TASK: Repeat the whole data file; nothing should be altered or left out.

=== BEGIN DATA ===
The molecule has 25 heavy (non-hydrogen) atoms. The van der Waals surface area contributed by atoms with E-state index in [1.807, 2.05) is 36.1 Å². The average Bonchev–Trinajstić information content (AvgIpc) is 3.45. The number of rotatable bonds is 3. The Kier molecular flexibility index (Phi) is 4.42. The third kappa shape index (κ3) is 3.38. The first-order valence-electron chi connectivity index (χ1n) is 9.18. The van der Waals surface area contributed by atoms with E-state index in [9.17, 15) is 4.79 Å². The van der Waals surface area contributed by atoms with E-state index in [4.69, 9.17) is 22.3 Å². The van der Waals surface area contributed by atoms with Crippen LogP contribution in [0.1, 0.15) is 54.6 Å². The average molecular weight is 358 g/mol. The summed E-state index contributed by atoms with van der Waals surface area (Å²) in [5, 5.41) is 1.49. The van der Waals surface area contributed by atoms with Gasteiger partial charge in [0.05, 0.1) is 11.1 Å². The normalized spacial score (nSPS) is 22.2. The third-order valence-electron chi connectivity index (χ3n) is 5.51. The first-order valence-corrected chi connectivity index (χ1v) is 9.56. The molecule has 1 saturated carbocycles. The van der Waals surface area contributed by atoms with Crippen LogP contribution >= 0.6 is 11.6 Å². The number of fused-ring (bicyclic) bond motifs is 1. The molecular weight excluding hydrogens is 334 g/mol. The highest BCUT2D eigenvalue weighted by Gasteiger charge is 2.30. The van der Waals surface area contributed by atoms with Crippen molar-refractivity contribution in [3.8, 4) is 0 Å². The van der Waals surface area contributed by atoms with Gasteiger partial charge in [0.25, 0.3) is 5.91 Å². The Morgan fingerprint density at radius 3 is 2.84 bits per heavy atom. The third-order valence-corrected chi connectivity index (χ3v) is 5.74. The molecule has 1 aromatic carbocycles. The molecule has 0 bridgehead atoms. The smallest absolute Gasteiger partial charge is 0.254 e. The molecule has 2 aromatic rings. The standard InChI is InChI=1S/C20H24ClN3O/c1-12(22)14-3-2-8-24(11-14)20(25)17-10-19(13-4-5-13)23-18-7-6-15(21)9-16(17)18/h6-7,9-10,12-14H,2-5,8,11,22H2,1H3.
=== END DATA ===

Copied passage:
The molecule has 25 heavy (non-hydrogen) atoms. The van der Waals surface area contributed by atoms with E-state index in [1.807, 2.05) is 36.1 Å². The average Bonchev–Trinajstić information content (AvgIpc) is 3.45. The number of rotatable bonds is 3. The Kier molecular flexibility index (Phi) is 4.42. The third kappa shape index (κ3) is 3.38. The first-order valence-electron chi connectivity index (χ1n) is 9.18. The van der Waals surface area contributed by atoms with E-state index in [9.17, 15) is 4.79 Å². The van der Waals surface area contributed by atoms with E-state index in [4.69, 9.17) is 22.3 Å². The van der Waals surface area contributed by atoms with Crippen LogP contribution in [0.1, 0.15) is 54.6 Å². The average molecular weight is 358 g/mol. The summed E-state index contributed by atoms with van der Waals surface area (Å²) in [5, 5.41) is 1.49. The van der Waals surface area contributed by atoms with Gasteiger partial charge in [0.05, 0.1) is 11.1 Å². The normalized spacial score (nSPS) is 22.2. The third-order valence-electron chi connectivity index (χ3n) is 5.51. The first-order valence-corrected chi connectivity index (χ1v) is 9.56. The molecule has 1 saturated carbocycles. The van der Waals surface area contributed by atoms with Crippen LogP contribution >= 0.6 is 11.6 Å². The number of fused-ring (bicyclic) bond motifs is 1. The molecular weight excluding hydrogens is 334 g/mol. The highest BCUT2D eigenvalue weighted by Gasteiger charge is 2.30. The van der Waals surface area contributed by atoms with Crippen molar-refractivity contribution in [3.8, 4) is 0 Å². The van der Waals surface area contributed by atoms with Gasteiger partial charge in [0.25, 0.3) is 5.91 Å². The Morgan fingerprint density at radius 3 is 2.84 bits per heavy atom. The third-order valence-corrected chi connectivity index (χ3v) is 5.74. The molecule has 1 aromatic carbocycles. The molecule has 0 bridgehead atoms. The smallest absolute Gasteiger partial charge is 0.254 e. The molecule has 2 aromatic rings. The standard InChI is InChI=1S/C20H24ClN3O/c1-12(22)14-3-2-8-24(11-14)20(25)17-10-19(13-4-5-13)23-18-7-6-15(21)9-16(17)18/h6-7,9-10,12-14H,2-5,8,11,22H2,1H3.